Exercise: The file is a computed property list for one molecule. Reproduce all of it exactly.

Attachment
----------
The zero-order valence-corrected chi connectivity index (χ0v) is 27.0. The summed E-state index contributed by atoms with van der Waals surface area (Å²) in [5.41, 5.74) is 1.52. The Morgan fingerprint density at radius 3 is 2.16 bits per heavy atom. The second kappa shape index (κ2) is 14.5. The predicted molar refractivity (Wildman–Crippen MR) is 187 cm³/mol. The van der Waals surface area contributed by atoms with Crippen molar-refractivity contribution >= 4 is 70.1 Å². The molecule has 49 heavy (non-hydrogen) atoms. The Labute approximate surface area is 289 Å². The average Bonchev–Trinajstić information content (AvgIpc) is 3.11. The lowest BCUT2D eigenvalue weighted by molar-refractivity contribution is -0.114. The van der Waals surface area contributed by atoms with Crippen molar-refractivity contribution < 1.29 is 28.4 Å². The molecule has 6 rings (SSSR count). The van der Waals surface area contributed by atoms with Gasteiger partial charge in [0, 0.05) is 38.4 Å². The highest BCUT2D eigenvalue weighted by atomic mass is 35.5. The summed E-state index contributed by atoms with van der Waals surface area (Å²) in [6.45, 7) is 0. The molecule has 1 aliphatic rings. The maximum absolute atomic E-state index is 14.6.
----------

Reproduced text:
The zero-order valence-corrected chi connectivity index (χ0v) is 27.0. The summed E-state index contributed by atoms with van der Waals surface area (Å²) in [5.41, 5.74) is 1.52. The Morgan fingerprint density at radius 3 is 2.16 bits per heavy atom. The second kappa shape index (κ2) is 14.5. The predicted molar refractivity (Wildman–Crippen MR) is 187 cm³/mol. The van der Waals surface area contributed by atoms with Crippen molar-refractivity contribution >= 4 is 70.1 Å². The molecule has 49 heavy (non-hydrogen) atoms. The Labute approximate surface area is 289 Å². The average Bonchev–Trinajstić information content (AvgIpc) is 3.11. The lowest BCUT2D eigenvalue weighted by molar-refractivity contribution is -0.114. The van der Waals surface area contributed by atoms with Crippen molar-refractivity contribution < 1.29 is 28.4 Å². The molecule has 6 rings (SSSR count). The van der Waals surface area contributed by atoms with Gasteiger partial charge in [0, 0.05) is 38.4 Å². The highest BCUT2D eigenvalue weighted by atomic mass is 35.5. The summed E-state index contributed by atoms with van der Waals surface area (Å²) in [6.45, 7) is 0. The molecule has 1 aliphatic rings. The maximum absolute atomic E-state index is 14.6.